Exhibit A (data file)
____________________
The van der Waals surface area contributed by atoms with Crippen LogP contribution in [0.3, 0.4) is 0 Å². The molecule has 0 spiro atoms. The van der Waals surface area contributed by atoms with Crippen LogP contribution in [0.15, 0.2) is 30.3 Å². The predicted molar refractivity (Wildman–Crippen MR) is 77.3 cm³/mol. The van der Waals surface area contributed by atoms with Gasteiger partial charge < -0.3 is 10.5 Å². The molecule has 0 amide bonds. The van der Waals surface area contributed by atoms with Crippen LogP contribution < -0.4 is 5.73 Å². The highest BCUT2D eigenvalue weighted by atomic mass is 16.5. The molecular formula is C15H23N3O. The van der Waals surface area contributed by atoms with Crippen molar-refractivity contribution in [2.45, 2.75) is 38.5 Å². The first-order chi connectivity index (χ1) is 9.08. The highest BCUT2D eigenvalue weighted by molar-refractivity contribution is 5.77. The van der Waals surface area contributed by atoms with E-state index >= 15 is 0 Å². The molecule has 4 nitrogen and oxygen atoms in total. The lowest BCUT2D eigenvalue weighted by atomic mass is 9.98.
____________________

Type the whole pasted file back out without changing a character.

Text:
The van der Waals surface area contributed by atoms with Crippen LogP contribution in [0.3, 0.4) is 0 Å². The molecule has 0 spiro atoms. The van der Waals surface area contributed by atoms with Crippen LogP contribution in [0.15, 0.2) is 30.3 Å². The predicted molar refractivity (Wildman–Crippen MR) is 77.3 cm³/mol. The van der Waals surface area contributed by atoms with Gasteiger partial charge < -0.3 is 10.5 Å². The molecule has 0 amide bonds. The van der Waals surface area contributed by atoms with Crippen LogP contribution < -0.4 is 5.73 Å². The highest BCUT2D eigenvalue weighted by atomic mass is 16.5. The molecular formula is C15H23N3O. The van der Waals surface area contributed by atoms with Crippen molar-refractivity contribution in [2.45, 2.75) is 38.5 Å². The first-order chi connectivity index (χ1) is 9.08. The highest BCUT2D eigenvalue weighted by molar-refractivity contribution is 5.77. The van der Waals surface area contributed by atoms with E-state index >= 15 is 0 Å². The molecule has 4 nitrogen and oxygen atoms in total. The lowest BCUT2D eigenvalue weighted by atomic mass is 9.98.